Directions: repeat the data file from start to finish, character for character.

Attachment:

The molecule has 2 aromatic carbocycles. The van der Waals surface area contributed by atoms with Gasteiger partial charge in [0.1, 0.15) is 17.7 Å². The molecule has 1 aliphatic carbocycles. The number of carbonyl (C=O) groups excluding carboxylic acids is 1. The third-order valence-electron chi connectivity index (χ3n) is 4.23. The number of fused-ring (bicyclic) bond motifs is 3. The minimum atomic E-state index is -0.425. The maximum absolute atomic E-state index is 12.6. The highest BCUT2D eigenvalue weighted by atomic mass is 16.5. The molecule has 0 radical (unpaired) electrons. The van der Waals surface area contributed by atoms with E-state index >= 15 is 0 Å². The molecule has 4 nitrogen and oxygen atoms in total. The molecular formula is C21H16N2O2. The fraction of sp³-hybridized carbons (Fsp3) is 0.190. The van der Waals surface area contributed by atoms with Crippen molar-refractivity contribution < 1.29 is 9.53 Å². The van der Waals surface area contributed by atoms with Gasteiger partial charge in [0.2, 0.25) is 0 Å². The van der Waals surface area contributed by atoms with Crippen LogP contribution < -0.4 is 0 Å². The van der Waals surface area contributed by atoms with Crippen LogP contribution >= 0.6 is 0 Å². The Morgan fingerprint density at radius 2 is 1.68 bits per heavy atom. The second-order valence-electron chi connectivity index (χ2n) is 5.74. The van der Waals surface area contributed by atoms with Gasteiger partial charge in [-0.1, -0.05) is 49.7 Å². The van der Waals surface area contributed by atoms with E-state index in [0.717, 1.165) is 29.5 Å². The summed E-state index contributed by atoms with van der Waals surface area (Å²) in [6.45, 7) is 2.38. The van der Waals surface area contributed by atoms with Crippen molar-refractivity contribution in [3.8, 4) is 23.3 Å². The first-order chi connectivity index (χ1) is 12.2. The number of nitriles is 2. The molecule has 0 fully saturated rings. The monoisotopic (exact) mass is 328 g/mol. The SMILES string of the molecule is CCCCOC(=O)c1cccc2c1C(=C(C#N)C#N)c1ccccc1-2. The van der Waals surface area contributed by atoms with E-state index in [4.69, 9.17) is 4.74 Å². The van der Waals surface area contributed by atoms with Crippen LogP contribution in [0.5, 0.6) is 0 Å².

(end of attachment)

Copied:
The molecule has 2 aromatic carbocycles. The van der Waals surface area contributed by atoms with Gasteiger partial charge in [0.1, 0.15) is 17.7 Å². The molecule has 1 aliphatic carbocycles. The number of carbonyl (C=O) groups excluding carboxylic acids is 1. The third-order valence-electron chi connectivity index (χ3n) is 4.23. The number of fused-ring (bicyclic) bond motifs is 3. The minimum atomic E-state index is -0.425. The maximum absolute atomic E-state index is 12.6. The highest BCUT2D eigenvalue weighted by atomic mass is 16.5. The molecule has 0 radical (unpaired) electrons. The van der Waals surface area contributed by atoms with E-state index >= 15 is 0 Å². The molecule has 4 nitrogen and oxygen atoms in total. The molecular formula is C21H16N2O2. The fraction of sp³-hybridized carbons (Fsp3) is 0.190. The van der Waals surface area contributed by atoms with Crippen molar-refractivity contribution < 1.29 is 9.53 Å². The van der Waals surface area contributed by atoms with Gasteiger partial charge in [0.2, 0.25) is 0 Å². The van der Waals surface area contributed by atoms with Crippen LogP contribution < -0.4 is 0 Å². The van der Waals surface area contributed by atoms with Crippen LogP contribution >= 0.6 is 0 Å². The Morgan fingerprint density at radius 2 is 1.68 bits per heavy atom. The second-order valence-electron chi connectivity index (χ2n) is 5.74. The van der Waals surface area contributed by atoms with Gasteiger partial charge in [-0.1, -0.05) is 49.7 Å². The van der Waals surface area contributed by atoms with E-state index in [0.717, 1.165) is 29.5 Å². The summed E-state index contributed by atoms with van der Waals surface area (Å²) in [6.45, 7) is 2.38. The van der Waals surface area contributed by atoms with Crippen molar-refractivity contribution in [3.8, 4) is 23.3 Å². The first-order chi connectivity index (χ1) is 12.2. The number of nitriles is 2. The molecule has 0 fully saturated rings. The monoisotopic (exact) mass is 328 g/mol. The SMILES string of the molecule is CCCCOC(=O)c1cccc2c1C(=C(C#N)C#N)c1ccccc1-2. The van der Waals surface area contributed by atoms with E-state index in [4.69, 9.17) is 4.74 Å². The van der Waals surface area contributed by atoms with Crippen LogP contribution in [0.5, 0.6) is 0 Å².